My Experience of Suicide – Mental Health Awareness Week

Mental health is not something I used to talk about. I come from a long line of women that have relied on antidepressants at various points in there life. But I always thought that if I just kept getting up, getting on, I could fake my way through it.

Just over a year ago I was put on antidepressants by my gp (for the fourth or fifth time). Only difference was, this time I wanted to try them. I had been through several weeks of emotional pumelling by my ex, all part of his plan to tip me over the edge.

For years he had told me I was ‘mental’, that I needed ‘help’, normally after I had tried to speak to him about the fact he was raping me, or was making me feel shut out of my family, or after he had made me paranoid after watching him flirting with another woman (or man on occasions). If I ever dared have an opinion, or try to make a decision he would immediately undermine me, tell me I was unhinged.

He would make jokes to my children ‘Watch out kids, mum says she’s going to tighten up a screw’, ‘watch out kids, mum wants to drive’, ‘Watch out kids, mum’s had an idea’.

When he finally had me on the ropes, he told me my family would be better off if I was dead. He knew I had tried taking an overdose when I was a teen. I never thought I would ever be back there. But suddenly I couldn’t see any way out. I was consumed by so much pain the only way I could see it stop was if I could die, and anyway, maybe he was right, maybe my family would be better off if I was dead.

So as my youngest child celebrated their birthday with friends, I was in hospital after taking another overdose.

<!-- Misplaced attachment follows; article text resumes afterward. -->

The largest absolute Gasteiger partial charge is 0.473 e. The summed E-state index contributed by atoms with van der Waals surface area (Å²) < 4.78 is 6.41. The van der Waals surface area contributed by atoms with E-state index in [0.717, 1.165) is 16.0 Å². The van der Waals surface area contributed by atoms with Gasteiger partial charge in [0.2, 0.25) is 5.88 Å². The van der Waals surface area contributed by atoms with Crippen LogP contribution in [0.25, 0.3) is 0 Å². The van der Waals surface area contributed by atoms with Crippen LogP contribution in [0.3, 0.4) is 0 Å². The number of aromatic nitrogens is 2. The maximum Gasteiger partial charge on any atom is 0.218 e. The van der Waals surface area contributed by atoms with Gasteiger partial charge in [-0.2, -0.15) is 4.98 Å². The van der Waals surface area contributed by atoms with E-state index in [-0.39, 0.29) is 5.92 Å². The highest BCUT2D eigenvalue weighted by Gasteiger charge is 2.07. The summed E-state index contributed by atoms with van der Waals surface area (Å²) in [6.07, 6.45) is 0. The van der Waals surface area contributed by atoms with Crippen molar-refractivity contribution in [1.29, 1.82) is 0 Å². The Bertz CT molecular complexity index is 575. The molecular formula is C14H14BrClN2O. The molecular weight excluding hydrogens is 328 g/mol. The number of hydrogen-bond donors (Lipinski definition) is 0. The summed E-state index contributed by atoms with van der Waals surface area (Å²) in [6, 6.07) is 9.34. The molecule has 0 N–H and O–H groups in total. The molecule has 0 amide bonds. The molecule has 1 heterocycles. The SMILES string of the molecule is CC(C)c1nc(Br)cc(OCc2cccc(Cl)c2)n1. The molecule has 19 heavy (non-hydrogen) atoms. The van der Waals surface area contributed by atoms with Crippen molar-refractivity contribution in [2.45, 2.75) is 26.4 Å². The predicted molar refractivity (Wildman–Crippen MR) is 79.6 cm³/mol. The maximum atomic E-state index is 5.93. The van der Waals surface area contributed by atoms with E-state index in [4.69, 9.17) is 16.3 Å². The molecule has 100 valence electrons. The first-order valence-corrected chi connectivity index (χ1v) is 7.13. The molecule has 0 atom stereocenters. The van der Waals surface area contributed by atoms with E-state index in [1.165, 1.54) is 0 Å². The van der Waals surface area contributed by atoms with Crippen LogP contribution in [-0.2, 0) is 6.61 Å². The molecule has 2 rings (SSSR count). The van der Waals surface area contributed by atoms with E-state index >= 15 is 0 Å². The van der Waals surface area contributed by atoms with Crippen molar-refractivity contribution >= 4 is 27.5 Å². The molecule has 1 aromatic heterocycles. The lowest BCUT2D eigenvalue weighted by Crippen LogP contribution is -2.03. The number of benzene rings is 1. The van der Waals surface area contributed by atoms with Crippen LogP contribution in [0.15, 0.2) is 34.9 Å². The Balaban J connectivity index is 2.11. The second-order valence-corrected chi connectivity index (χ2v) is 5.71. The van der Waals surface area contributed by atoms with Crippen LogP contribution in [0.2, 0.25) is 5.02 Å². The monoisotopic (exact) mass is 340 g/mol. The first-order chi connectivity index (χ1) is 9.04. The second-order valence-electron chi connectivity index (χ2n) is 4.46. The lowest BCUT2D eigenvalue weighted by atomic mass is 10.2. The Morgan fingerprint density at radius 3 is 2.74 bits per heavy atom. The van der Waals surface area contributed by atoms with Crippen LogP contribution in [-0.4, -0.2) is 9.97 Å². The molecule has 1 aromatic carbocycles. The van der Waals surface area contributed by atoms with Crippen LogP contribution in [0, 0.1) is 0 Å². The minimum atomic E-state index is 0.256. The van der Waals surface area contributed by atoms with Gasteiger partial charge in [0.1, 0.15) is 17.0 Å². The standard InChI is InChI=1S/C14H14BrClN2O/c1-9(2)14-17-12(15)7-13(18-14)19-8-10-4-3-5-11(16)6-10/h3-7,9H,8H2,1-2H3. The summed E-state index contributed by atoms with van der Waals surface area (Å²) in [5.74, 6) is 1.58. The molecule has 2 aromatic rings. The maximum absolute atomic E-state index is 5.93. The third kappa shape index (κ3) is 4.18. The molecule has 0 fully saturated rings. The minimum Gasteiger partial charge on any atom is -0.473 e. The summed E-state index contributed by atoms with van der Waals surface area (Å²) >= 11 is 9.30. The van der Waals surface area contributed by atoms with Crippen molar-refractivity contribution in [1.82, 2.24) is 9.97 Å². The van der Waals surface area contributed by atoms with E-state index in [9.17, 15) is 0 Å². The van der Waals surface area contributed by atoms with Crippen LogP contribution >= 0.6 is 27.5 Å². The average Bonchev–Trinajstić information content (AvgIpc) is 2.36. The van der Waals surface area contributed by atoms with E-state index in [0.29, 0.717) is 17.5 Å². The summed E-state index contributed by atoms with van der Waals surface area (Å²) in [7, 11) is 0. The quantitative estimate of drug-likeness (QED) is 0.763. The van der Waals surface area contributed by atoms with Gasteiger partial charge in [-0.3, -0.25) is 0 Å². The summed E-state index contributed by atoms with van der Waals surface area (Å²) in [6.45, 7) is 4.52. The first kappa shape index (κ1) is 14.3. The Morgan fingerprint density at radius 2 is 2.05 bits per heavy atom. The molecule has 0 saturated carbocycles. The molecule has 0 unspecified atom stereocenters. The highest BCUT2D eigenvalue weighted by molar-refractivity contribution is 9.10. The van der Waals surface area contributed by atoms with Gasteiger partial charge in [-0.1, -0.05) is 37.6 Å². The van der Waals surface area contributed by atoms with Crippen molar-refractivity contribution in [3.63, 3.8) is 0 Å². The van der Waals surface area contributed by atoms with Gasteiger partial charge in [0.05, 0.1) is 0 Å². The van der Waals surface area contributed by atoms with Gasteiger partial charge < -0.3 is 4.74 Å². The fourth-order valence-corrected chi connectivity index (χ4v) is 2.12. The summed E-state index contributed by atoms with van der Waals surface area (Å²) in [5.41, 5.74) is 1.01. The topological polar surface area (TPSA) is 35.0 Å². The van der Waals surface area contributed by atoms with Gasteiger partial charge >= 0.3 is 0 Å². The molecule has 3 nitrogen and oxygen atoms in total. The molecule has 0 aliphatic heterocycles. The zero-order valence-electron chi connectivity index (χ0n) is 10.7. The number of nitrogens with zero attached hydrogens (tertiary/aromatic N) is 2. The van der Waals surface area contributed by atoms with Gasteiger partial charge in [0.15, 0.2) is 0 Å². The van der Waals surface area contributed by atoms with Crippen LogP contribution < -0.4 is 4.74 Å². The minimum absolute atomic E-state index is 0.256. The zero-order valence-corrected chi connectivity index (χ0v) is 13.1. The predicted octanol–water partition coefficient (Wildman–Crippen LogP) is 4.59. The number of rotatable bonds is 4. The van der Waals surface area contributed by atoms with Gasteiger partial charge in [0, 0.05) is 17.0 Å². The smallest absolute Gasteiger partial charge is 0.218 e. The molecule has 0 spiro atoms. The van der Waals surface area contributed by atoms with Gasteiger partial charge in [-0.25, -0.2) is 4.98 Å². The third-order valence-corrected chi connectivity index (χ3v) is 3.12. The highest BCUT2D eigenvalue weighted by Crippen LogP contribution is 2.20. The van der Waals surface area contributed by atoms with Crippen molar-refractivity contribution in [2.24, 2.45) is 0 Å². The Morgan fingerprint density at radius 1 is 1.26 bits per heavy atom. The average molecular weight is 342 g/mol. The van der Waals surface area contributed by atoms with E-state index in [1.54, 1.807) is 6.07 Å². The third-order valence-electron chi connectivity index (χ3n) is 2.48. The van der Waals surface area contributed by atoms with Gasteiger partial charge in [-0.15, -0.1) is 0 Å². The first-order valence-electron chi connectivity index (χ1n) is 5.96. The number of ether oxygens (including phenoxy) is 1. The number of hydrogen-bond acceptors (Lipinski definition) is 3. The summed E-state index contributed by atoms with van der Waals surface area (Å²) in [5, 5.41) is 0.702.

A few weeks later, I disappeared from home. My older child, friends and police searched for me as I sat contemplating which car/bus/lorry/train to jump in front of. I was very lucky that a stranger reached out to me. That brief moment of kindness, the hug from a stranger, a beautiful soul that took the time to tell the sad girl sitting on the bridge that life would get better, it saved my life that day.

There were a couple more attempts over the summer. But then things calmed down.

Until Christmas.

Two days before Christmas I sat giggling, drinking alcohol, and swallowing pill after pill. Somehow I blacked out before I could take enough, I was gutted to wake up the next morning.

I sat and wrote letters to each member of my family, and my friends. I needed to say goodbye.

Then on Christmas day, I was completely alone, I had a few text messages, but the loneliness was still overwhelming. No one had known that I had tried again, I had failed again. So I called Samaritans, they said they would stay on the phone as I took enough morphine tablets to do it properly this time. My older child came home and heard me, so the police were called. I had failed again.

I don’t want to die, it’s just that sometimes the pain of trying to live outweighs the pain of dying.

I urge you, please try to reach out if you are ever feeling overwhelmed. You don’t have to be suicidal, just in need of being heard. In the UK or ROI call the Samaritans on 116 123, they are there to listen, not judge. They will try to help you find your way through.

And if you ever get the chance to be someone’s Guardian Angel, to reach out, you may just save their life, and they will remember you for the rest of their life.